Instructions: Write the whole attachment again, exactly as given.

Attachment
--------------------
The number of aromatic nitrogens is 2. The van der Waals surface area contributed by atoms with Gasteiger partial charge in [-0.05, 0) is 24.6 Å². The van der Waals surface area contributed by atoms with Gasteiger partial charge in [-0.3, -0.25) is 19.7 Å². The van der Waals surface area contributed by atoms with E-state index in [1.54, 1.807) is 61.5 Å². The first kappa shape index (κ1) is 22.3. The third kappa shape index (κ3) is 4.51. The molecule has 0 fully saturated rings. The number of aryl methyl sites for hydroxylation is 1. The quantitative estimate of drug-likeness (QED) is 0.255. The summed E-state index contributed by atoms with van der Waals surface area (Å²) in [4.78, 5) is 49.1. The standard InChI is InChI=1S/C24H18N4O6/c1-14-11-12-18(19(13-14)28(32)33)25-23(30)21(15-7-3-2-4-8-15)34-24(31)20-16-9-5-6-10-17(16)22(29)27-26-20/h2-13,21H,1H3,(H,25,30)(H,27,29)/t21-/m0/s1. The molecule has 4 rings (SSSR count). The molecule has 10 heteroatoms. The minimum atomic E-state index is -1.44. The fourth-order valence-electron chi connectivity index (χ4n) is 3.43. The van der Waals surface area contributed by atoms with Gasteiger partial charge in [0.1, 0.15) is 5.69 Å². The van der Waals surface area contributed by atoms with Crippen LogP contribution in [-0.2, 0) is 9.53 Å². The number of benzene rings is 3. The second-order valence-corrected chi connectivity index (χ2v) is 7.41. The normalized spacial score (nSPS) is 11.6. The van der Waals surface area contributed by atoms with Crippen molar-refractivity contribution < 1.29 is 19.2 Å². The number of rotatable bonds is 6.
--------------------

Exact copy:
The number of aromatic nitrogens is 2. The van der Waals surface area contributed by atoms with Gasteiger partial charge in [-0.05, 0) is 24.6 Å². The van der Waals surface area contributed by atoms with Gasteiger partial charge in [-0.3, -0.25) is 19.7 Å². The van der Waals surface area contributed by atoms with E-state index in [1.54, 1.807) is 61.5 Å². The first kappa shape index (κ1) is 22.3. The third kappa shape index (κ3) is 4.51. The molecule has 0 fully saturated rings. The number of aryl methyl sites for hydroxylation is 1. The quantitative estimate of drug-likeness (QED) is 0.255. The summed E-state index contributed by atoms with van der Waals surface area (Å²) in [4.78, 5) is 49.1. The standard InChI is InChI=1S/C24H18N4O6/c1-14-11-12-18(19(13-14)28(32)33)25-23(30)21(15-7-3-2-4-8-15)34-24(31)20-16-9-5-6-10-17(16)22(29)27-26-20/h2-13,21H,1H3,(H,25,30)(H,27,29)/t21-/m0/s1. The molecule has 4 rings (SSSR count). The molecule has 10 heteroatoms. The minimum atomic E-state index is -1.44. The fourth-order valence-electron chi connectivity index (χ4n) is 3.43. The van der Waals surface area contributed by atoms with Gasteiger partial charge in [0.1, 0.15) is 5.69 Å². The van der Waals surface area contributed by atoms with Crippen LogP contribution in [-0.2, 0) is 9.53 Å². The number of benzene rings is 3. The second-order valence-corrected chi connectivity index (χ2v) is 7.41. The normalized spacial score (nSPS) is 11.6. The van der Waals surface area contributed by atoms with Crippen molar-refractivity contribution < 1.29 is 19.2 Å². The number of rotatable bonds is 6.